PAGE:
Problems with Point-to-Point
February 14, 2007 6:42 AM   Subscribe

Hi, I have two Cisco 2610 routers, each with WIC-1DSU-T1 cards. We have a Point-to-Point between two locations and I am using these to route the traffic between. The lines belong to Verizon and the AdTran cards are locked in a Verizon box. I can look in and see the status lights through the top. Each location has a RJ48X loopback jack. When I plug in the Cisco at Location 1 it seems to hook up fine, and the carrier detect light pops up. (Which is strange to me because our PTP is unmonitored and I thought the CD would only come on when equipment is plugged into both ends.) Then when I go and plug in the Cisco at Location 2, I get no lights, no nothing. I check the lights in the Verizon box and an alarm is triggered with a red LED. I disconnect the Cisco and it clears the alarm. How can I figure out what the problem is? I had the company that provides the PTP come and check the circuit originally and they said they found problems but that the problems had gone away now. Is it possible that the WIC-1DSU-T1 card in this router is faulty? Any help is appreciated! Thanks.
posted by doomtop to Computers & Internet (6 answers total)
I am not a router guru, but a router acolyte.

If Site 1 is showing a carrier and Site 2 is not, then there is at least the POSSIBILITY that Verizon has a loopback or diagnostic still on the line between Site 1 and their CO/Switching station. That would make Site 1 appear to be connected, and would make Site 2 dark.

This used to happen to me on a fairly regular basis with Bellsouth PTP. They'd monitor a line to determine problems, then forget to undo their loopback, requiring another call.

Note I'm not talking about your local loopback port, I'm talking about a special loopback circuit your provider builds when performing testing on the line.

If there is no loopback at the CO, then ask them to do a test from the CO to their point of presence at Site 2 (not your router).

If that comes back clean, make sure they remove the loop (hehe) and then you may be dealing with a hardware problem.
posted by Ynoxas at 8:07 AM on February 14, 2007

You can try a loopback test:

Another alternative, if the routers/cards are still under warranty or you have a service contract, you can always open a service request with Cisco for them to help you to determine if you're dealing with bad hardware.
posted by irian at 8:10 AM on February 14, 2007

If you've got a red alarm on the CSU (Adtran), it's a physical layer problem. Nothing wrong with your router.

Keep in mind that even though this is a "point-to-point" circuit, from a telco perspective it really isn't. I'm assuming this a T1, in which case the you really have two physical circuits.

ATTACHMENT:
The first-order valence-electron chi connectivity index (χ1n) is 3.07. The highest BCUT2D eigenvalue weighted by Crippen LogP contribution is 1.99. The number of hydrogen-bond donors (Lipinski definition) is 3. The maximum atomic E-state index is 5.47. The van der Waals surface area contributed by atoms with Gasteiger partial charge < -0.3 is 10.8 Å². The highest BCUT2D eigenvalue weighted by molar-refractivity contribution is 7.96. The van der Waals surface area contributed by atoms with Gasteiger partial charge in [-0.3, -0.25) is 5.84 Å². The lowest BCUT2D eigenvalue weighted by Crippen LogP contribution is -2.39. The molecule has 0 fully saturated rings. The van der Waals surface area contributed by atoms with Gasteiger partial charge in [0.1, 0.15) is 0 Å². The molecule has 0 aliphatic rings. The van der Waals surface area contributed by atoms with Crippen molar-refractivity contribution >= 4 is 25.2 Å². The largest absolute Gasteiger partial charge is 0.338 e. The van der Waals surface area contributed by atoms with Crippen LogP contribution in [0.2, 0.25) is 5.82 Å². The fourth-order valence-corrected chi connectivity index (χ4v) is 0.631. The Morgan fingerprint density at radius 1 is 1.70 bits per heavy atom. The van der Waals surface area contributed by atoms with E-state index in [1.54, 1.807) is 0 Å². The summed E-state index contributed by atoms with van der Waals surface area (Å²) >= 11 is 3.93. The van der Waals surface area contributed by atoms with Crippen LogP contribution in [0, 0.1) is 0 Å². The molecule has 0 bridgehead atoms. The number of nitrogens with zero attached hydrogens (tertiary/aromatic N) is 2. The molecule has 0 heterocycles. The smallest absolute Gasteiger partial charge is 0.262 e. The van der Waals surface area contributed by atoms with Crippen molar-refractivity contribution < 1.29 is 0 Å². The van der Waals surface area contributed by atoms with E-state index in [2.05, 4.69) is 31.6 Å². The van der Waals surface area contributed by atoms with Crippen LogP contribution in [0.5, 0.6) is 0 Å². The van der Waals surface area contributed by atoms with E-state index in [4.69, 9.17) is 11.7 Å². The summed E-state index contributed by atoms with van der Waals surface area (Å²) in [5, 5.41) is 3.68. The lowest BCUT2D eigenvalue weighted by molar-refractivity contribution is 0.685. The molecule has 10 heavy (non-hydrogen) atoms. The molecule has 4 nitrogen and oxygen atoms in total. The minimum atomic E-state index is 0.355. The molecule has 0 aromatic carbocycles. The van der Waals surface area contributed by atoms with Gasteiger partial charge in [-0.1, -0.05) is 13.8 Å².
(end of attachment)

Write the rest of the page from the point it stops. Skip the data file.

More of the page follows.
Location1 < ----> Verizon < ----> Location2

In this case, the circuit (local loop) between the Telco and Location2 has a fault somewhere between your site and Verizon's CO (or there's a configuration problem on VZN's switch).

Not sure if you can talk to Verizon directly, but if so they should be able to provide you with a loopback from their switch pointing towards location 2. If the local loop is good you should see the red alarm go away and your router interface should show up/up (looped).

At a minimum, Verizon should be able to confirm that they can "loop your CSU" at both ends before they say that the end-to-end circuit is good (in which case you might have a router issue).
posted by Bluecoat93 at 8:44 AM on February 14, 2007

I dealt with this at a customer's site once, and after much annoyance it was discovered the line had been wired wrong in the phone room. I tried a cross over cable, on a whim, and the line came up fine. The telco that bought the ISP I worked for wasn't authorized to work in this customer's phone room, so we left them up with a crossover from the wall jack to the router, but with a stern recommendation to call their own phone people asap and get it resolved.

I've also seen loops left on the line (final testing often involves running a loop to be sure all is well before the routers are connected) and wics can fail, too. When I was installing T1s I used to always carry a hardware CSU/DSU in my trunk just in case the WIC crapped out. Well and an extra WIC...and several cables....and yeah, I do miss that job.

Our process was always (because it was convenient and phone companies would almost always ask for it) to swap the cables, then the wics, then call the telco that owned the circuit and have them test it while we stayed on the line. If you make your own loopback plug you can stick it in the jack and then can check for it to be sure their line's good end to end. That will eliminate bad hardware altogether sometimes.

Just throwing my two cents in.
posted by routergirl at 10:34 AM on February 14, 2007

"stick it in the jack and then THEY can check for it"
posted by routergirl at 10:34 AM on February 14, 2007

(Grr, I wish I could go back and edit comments sometimes, here)

"they said they found problems but that the problems had gone away now. "

Classic line when the telco doesn't know what the problem was and they're just hoping it's gone. It may not be. You may have to push them. Ask them what the problem was and how it was resolved, ask if they discovered a root cause, and how it was fixed, and if they can't answer that, keep pushing. (assuming you've double-checked equipment and all that stuff I said a minute ago, blah blah)
posted by routergirl at 10:40 AM on February 14, 2007

« Older Is there a way to use AIM at my work with...   |   What the heck is Newer »
This thread is closed to new comments.